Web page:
No plea deal in works for San Mateo County psychiatrist accused of molesting patients

Rumors that accused child molester Dr. William Ayres could avoid a criminal trial with a plea bargain were emphatically denied by both prosecution and defense attorneys who insist the disgraced child psychiatrist is marching toward a jury trial.

“We’ve never sought to plea bargain the case, we don’t plan to plea bargain the case, and we’re ready for trial,” said San Mateo County Chief Deputy District Attorney Steve Wagstaffe.

Doron Weinberg, Ayres’ defense attorney, said Friday there have not been “serious discussions” of a plea deal for the former San Mateo doctor.

Ayres, 77, is accused of molesting dozens of preadolescent male patients from as far back as the 1970s, though just seven accusers fall under the state’s statute of limitations, which requires such charges be brought by victims who are under 29 or born after 1998. He is formally facing 20 counts of felony molestation.

Pretrial motions filed in San Mateo County Superior Court in Redwood City last week were heard by Judge Beth Freeman, who was assigned to the trial on Monday. She granted the prosecution permission to call to the witness stand several men who claim Ayres molested them before the statute of limitations.

Prosecutors had requested that 17 alleged out-of-statute victims testify. While the judge permitted just four alleged victims to testify, she also allowed some of the parents to offer testimony against Ayres.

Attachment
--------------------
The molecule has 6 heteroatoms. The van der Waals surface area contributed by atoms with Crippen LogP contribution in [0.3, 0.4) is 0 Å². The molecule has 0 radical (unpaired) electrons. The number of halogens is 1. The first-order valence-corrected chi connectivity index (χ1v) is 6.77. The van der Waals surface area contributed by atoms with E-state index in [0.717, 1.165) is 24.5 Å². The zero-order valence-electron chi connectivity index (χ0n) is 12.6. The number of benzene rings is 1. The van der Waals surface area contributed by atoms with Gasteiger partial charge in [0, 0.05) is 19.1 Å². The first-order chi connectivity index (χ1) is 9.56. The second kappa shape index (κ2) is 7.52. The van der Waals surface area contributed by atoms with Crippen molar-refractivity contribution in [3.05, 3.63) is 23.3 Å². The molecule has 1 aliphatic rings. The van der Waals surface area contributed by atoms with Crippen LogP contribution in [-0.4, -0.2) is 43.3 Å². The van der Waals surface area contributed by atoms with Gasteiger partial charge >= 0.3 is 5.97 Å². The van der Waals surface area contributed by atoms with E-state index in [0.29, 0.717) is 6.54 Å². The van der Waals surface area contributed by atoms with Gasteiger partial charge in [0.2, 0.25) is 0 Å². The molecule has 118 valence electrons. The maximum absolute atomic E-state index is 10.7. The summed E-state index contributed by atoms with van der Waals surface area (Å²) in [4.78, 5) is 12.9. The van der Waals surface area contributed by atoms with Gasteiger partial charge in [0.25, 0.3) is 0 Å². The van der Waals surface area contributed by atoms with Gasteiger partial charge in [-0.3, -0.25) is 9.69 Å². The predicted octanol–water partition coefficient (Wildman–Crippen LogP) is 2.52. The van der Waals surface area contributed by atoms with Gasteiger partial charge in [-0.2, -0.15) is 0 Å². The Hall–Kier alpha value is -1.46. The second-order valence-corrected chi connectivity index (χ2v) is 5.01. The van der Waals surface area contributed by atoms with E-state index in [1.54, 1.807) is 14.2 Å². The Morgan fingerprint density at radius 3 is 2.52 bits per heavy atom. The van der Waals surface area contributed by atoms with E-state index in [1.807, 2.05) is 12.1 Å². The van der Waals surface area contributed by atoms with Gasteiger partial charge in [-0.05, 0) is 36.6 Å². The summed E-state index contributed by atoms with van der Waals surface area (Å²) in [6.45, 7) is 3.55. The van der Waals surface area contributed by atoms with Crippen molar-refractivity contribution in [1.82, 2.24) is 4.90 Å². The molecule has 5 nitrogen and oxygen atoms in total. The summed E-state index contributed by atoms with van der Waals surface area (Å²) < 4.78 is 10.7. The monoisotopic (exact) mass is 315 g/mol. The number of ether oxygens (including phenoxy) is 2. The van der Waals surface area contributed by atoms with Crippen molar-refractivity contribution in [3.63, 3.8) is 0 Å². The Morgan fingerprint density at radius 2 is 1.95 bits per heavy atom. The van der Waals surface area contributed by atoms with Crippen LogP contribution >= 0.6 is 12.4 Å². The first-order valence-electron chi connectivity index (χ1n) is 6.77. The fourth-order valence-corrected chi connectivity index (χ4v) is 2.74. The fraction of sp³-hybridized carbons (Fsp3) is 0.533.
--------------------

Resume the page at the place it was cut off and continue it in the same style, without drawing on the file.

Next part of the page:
The judge rejected the defense’s motion to exclude testimony from Diana Emerson, a child abuse expert whom Wagstaffe said would offer insight into why children don’t report molestations right away.

There was no ruling on how many character witnesses Ayres could have take the stand on his behalf, but Weinberg said on Friday he had at least 15 people in mind to speak on the doctor’s behalf.

For most of his career, Ayres was one of San Mateo County’s most respected child psychiatrists, in 2002 receiving a lifetime achievement award from the Board of Supervisors for his work with youth. He served for more than a decade as president of the American Academy of Child and Adolescent Psychiatry.

Ayres admitted to performing physical examinations on juvenile psychiatric patients, sometimes of their genitals. His defense attorney has argued that these examinations were legitimate and routine practice that has been misunderstood by prosecutors and misinterpreted by the accusers.

“Dr. Ayres has had a distinguished career and he is not a child molester,” Weinberg said. “He has declared his innocence of all these charges and we hope that he will be vindicated at trial.”

One of the out-of-statute witnesses slated to testify for the prosecution spoke with Bay Area News Group several months before Ayres’ arrest, claiming he was molested by the psychiatrist in 1985 when he was 15 years old. Greg Hogue was one of the alleged victims who cooperated in the yearlong investigation leading up to Ayres’ April 2007 arrest.

Hogue told police in 2006 that his school district referred him to Ayres after a note he wrote to a classmate was misconstrued as a suicide threat.

Jury selection is scheduled to begin Monday morning with a three-day hardship inquiry that will gauge whether potential jurors are able to sit for an eight-week trial. The process will end Wednesday and resume June 16. Opening statements could start by the end of that week, according to Wagstaffe.

Ayres remains out of custody on $750,000 bail. He is expected to return to court Monday for the continuation of pretrial motions.

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